Extrude Hone’s Coolpulse Smooths Surfaces on 3D-Printed Parts
Extrude Hone’s Coolpulse technology for surface finishing provides an economical way of processing and refining the rough surface finishes found on metal 3D-printed parts. The electrochemical machining (ECM) approach is said to enable fast reaction times and flexibility.
Like ECM, Coolpulse follows the principles of anodic metal dissolution but can be applied in two ways. The first method is Bath technology, in which the part is placed between two metal plates. The method is easy to setup and a flexible way to micro-deburr parts without much dedicated tooling, the company says.
The second method, Tooling technology, uses a dedicated cathode which mirrors the part geometry. This method enables improving the external and internal surface finish while removing defects from support structures simultaneously. Depending on the surface finish requirements, the Tooling method can either use a simple setup tooling, assembled with standard parts of a toolkit, or a specifically designed cathode produced on a metal 3D printer.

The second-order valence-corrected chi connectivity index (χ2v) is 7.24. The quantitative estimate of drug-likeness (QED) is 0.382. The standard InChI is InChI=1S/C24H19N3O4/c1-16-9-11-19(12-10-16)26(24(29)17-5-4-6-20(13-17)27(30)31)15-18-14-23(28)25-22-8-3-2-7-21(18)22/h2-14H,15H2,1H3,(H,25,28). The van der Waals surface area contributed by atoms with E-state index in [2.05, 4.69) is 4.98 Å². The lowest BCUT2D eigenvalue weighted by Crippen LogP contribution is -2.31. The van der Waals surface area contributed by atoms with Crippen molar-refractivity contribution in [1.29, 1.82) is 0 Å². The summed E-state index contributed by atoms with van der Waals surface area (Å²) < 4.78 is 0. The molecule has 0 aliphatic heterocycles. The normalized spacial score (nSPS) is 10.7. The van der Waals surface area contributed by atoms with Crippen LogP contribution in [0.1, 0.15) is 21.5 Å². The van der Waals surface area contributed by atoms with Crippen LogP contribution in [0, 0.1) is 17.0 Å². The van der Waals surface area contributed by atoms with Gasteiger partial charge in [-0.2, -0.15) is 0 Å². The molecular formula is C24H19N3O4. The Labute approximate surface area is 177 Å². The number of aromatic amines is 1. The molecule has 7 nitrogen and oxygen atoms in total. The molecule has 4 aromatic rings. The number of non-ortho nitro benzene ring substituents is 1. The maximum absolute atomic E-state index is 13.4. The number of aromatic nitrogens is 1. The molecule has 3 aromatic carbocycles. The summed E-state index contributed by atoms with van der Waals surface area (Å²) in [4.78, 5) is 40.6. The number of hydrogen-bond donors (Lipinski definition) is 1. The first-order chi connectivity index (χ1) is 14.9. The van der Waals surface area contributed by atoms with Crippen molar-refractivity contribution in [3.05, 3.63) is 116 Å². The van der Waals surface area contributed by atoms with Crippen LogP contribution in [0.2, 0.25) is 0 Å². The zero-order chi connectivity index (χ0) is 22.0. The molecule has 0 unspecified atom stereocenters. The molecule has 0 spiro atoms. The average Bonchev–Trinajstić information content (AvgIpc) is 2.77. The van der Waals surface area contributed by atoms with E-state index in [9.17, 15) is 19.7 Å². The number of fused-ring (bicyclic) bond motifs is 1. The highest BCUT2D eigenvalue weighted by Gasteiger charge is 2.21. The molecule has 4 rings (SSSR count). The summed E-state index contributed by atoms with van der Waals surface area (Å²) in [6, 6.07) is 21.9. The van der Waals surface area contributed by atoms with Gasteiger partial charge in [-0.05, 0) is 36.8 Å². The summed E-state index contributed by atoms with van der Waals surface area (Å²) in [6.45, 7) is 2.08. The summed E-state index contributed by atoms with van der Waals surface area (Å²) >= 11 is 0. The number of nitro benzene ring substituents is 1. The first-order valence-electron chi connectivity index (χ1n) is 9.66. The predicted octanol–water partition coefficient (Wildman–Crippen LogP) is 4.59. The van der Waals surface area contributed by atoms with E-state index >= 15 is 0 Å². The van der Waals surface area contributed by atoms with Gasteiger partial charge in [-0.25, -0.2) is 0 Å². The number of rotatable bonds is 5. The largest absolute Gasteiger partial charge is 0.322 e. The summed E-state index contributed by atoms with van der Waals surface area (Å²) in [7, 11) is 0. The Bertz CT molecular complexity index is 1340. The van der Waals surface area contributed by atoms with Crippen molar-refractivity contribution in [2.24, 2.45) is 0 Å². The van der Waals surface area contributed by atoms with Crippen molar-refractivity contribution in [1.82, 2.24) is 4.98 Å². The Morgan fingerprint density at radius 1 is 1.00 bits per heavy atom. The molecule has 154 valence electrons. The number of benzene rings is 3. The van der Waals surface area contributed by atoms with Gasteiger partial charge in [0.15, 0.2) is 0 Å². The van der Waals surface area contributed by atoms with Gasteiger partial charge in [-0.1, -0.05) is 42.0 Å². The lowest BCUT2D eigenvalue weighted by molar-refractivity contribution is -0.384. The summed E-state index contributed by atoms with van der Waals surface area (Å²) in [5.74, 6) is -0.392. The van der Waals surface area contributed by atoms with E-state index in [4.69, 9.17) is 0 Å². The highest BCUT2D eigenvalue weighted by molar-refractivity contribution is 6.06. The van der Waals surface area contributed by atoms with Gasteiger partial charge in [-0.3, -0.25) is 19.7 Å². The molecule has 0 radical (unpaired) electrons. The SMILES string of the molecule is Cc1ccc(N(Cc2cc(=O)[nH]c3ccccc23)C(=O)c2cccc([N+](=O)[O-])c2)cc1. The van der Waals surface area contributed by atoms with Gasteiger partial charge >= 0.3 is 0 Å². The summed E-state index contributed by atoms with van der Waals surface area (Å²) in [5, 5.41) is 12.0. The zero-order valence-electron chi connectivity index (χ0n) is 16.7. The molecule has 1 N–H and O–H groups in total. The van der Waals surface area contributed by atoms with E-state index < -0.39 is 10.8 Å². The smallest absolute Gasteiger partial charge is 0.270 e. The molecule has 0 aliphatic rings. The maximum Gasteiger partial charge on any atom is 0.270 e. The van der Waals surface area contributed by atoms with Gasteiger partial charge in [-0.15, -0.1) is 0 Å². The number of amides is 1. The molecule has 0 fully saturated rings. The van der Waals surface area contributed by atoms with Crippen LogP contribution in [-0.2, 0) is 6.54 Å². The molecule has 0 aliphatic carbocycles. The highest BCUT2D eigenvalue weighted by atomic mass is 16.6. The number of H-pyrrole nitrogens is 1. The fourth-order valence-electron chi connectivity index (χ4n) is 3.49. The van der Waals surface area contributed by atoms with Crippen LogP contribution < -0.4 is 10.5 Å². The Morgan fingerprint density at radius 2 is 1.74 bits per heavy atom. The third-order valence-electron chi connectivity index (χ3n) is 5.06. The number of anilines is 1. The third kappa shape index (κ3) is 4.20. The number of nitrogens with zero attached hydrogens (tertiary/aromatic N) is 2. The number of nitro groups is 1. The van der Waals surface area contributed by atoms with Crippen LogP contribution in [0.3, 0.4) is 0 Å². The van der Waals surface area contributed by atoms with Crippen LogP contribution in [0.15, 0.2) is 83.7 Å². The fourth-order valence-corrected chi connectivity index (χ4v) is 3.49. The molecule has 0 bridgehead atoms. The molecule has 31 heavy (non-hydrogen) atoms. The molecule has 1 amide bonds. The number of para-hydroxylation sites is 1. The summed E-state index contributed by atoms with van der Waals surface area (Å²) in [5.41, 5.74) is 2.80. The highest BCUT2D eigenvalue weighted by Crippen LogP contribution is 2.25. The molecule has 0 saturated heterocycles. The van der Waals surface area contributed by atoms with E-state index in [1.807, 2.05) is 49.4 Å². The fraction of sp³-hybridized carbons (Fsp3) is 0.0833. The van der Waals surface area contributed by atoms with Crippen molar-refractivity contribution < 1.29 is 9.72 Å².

The process is suitable for use with materials such as Inconel, Hastalloy, maraging steel, stainless steel, aluminum alloys and tool steels.
Heavy equipment manufacturer Caterpillar has found numerous uses for additive manufacturing in its operations. Here are just a few applications the company has found.
Investing in 3D printing for rapid tooling brought product development time from months down to weeks for this moldmaker.
An in-progress case study by Phoenix Proto Technologies aims to answer questions about what is—and isn’t—possible with 3D-printed molds.